Adam Lambert will be quickening Singaporean pulses for positive and negative reasons. Source: Wikimedia
A controversy over a Singapore gig starring openly gay US singer Adam Lambert has illuminated a widening cultural chasm in the closeted city-state.
Lambert, who is the frontman for veteran rockers Queen, is due to be the headline act at a New Year’s Eve spectacular organised and televised live by state-owned broadcaster MediaCorp.
But in the last week, thousands of Singaporeans have signed two opposing online petitions.
One petition calls on MediaCorp and the government to ditch Lambert, on account of his promotion of gay rights and reputation for “lewd” performances, which it labelled as “contrary to mainstream Singaporean values”.
Comments called Lambert “disgusting”, “disturbing” and “lewd”.
“Please give more wholesome role models to our youth,” said one petitioner Elaine Lui.
“We urge the organisers of Countdown 2016 to recognise and respect the values of the majority of Singapore that has voiced its desire to preserve our nation’s moral fibre,” said the petition, which was posted anonymously by a group claiming to represent concerned parents.
The petitioners argue that having Lambert at the concert would bring a sour note to the end of the conservative city-state’s 50th birthday celebrations.
It states that Lambert is “hardly the kind of performer to send off our historic Jubilee year or to usher in the New Year”.
One commentator was even more blunt.
“Do not open our doors to gay performers,” writes Sally Chen.
A counter petition was started in response, calling on organisers to back Lambert and show the tiny island “shuns discrimination and promotes diverse inclusive points of view”.
Lambert, a runner-up on American Idol, caused controversy during his 2009 American Music Awards show when he kissed his male keyboard player and stimulated sexual acts with the dancers.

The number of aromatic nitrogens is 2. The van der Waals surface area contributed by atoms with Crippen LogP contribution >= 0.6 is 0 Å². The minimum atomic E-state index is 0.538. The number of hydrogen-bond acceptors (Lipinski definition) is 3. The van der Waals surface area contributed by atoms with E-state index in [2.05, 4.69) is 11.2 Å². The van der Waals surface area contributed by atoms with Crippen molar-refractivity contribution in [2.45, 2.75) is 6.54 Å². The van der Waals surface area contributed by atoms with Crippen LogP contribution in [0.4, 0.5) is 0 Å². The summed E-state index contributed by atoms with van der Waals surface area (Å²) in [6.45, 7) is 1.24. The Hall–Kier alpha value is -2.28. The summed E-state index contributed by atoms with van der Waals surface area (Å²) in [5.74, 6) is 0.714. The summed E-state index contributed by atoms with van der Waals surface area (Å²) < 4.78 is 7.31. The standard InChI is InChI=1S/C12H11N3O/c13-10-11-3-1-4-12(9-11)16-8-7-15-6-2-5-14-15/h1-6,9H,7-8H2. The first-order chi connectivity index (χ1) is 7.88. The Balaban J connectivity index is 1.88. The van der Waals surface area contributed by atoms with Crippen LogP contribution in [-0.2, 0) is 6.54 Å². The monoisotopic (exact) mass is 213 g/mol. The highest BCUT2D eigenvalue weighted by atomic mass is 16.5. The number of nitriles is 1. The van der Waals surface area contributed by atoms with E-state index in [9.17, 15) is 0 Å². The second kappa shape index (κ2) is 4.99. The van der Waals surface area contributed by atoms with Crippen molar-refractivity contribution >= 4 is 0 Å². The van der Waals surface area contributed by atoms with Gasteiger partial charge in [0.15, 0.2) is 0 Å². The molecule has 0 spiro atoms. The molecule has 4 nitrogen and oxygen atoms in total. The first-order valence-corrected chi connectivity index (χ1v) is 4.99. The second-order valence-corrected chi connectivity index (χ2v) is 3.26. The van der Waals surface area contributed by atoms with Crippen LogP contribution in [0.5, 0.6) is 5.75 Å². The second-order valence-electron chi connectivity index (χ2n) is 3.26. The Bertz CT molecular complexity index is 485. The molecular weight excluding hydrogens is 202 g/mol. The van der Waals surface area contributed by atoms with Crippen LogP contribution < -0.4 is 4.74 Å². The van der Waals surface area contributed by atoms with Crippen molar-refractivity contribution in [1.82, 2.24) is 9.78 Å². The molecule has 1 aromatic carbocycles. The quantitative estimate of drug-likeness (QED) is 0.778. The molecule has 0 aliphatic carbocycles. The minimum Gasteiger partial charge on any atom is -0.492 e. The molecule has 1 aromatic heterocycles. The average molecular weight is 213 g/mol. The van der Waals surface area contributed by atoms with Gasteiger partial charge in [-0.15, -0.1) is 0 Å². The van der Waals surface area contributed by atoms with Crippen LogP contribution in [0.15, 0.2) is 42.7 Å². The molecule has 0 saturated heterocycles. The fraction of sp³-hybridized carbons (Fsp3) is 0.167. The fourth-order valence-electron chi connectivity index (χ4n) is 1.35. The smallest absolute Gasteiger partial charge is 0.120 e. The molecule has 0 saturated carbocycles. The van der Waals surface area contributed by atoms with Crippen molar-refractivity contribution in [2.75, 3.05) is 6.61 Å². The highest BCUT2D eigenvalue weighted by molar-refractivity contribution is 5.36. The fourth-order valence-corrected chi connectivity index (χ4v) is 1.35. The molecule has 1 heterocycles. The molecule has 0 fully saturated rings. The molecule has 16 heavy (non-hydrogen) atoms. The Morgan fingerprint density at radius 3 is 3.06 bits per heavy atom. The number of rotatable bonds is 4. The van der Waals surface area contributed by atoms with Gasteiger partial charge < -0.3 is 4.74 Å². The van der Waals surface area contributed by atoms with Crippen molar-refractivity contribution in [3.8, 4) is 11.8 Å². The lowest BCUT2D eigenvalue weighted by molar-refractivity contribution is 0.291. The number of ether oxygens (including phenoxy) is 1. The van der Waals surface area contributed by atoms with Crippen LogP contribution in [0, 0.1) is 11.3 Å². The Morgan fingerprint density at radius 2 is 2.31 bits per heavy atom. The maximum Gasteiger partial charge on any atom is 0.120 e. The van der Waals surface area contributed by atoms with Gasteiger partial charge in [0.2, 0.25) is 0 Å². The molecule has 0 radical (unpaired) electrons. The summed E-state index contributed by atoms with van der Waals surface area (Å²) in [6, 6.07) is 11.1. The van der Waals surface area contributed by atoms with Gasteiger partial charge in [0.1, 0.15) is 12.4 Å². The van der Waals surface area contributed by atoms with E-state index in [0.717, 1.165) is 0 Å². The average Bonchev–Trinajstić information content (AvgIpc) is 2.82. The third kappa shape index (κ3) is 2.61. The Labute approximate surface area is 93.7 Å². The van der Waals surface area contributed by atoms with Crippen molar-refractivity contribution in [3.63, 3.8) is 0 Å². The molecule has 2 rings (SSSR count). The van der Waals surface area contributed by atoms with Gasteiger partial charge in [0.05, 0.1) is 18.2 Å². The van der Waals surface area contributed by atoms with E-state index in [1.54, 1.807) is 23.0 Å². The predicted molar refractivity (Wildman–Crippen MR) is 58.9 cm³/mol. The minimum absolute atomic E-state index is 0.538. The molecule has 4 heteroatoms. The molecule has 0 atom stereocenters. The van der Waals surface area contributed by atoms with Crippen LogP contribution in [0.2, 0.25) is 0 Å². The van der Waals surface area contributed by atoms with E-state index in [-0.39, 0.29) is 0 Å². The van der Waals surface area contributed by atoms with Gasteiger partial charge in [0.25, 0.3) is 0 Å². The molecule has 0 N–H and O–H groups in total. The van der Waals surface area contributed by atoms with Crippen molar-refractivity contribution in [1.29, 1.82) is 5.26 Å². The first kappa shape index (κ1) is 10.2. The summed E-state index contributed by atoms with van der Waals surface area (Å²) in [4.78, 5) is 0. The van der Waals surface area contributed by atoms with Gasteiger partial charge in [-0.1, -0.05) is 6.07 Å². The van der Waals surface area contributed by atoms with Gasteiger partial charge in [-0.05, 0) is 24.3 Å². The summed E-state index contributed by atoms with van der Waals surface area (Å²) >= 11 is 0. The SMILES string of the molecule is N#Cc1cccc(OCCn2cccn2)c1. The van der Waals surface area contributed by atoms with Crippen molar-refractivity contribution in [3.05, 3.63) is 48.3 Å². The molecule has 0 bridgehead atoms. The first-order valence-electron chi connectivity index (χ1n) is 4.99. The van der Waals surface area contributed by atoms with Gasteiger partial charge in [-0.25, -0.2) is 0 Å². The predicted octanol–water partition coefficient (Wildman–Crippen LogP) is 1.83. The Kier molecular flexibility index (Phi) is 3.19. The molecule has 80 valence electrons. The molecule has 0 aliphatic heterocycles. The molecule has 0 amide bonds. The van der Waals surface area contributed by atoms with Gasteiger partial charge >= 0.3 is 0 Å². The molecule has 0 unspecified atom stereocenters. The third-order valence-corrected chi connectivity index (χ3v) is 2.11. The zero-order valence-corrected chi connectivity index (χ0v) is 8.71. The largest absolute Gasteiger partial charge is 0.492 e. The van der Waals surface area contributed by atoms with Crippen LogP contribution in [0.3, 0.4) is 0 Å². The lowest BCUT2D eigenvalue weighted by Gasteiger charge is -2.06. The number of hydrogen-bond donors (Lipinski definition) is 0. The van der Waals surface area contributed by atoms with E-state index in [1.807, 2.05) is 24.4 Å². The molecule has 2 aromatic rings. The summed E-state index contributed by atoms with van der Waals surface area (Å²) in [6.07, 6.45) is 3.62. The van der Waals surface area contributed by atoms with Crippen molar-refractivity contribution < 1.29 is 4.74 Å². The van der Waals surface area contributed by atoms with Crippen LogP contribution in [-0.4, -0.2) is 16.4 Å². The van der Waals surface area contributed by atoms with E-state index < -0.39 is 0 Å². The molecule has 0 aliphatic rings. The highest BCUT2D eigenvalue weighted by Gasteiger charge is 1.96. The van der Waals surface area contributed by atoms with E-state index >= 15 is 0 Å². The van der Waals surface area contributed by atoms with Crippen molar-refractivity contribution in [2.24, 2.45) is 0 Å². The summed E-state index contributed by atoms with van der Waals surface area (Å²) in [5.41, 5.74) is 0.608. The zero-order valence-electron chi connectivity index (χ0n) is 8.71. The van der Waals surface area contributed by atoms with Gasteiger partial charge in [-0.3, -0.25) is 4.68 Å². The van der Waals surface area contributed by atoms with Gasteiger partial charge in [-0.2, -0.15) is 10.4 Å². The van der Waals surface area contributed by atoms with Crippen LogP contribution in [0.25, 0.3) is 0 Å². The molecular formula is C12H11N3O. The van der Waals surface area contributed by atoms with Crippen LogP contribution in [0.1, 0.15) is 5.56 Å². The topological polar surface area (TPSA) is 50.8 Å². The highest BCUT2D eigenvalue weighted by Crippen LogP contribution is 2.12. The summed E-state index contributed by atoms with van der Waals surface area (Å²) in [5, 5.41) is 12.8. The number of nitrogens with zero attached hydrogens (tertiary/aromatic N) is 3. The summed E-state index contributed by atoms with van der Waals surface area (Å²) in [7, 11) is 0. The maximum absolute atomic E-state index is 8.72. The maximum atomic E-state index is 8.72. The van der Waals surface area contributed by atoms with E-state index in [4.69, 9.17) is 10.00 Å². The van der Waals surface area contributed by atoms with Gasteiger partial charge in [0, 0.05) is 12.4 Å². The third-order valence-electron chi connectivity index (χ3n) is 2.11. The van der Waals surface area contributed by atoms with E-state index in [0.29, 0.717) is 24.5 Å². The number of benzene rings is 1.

Since American Idol, Lambert has forged a successful career and it was recently announced that Queen and Adam Lambert would follow in Jimi Hendrix’s footprints and headline Britain’s Isle of Wight festival next year.
“In no way whatsoever does his sexual orientation have any relation to his role as an entertainer and singer. Asking for him to be banned on TV is ludicrous and is akin to asking retailers to stop selling iPhones because [Apple has a] gay CEO,” said commenter Ivan Lin.
By Friday evening, both petitions were neck-and-neck with thousands of signatures each, drawing in support from Malaysia, Australia, Hong Kong and Japan.
Lambert played Singapore in 2013 with few complaints and concerts by other artists such as Lady Gaga have generated greater controversy.
The debate over Lambert illuminates the growing cultural divide in the city-state.
Despite Singapore’s thriving homosexual scene and liberal minority, much of its society remains staunchly conservative. A religious right, supported by some Christians and Muslims, has developed confidence in parallel with the gay rights movement.
The annual gay rights event, Pink Dot, where supporters wear pink, has sparked a counter campaign called Wear White, where conservatives don white garments as a symbol of “purity”.
Nearly 28,000 people attended this year’s Pink Dot event.
The heated debate has troubled Singaporean administrators who prize ethnic and cultural harmony on the crowded island.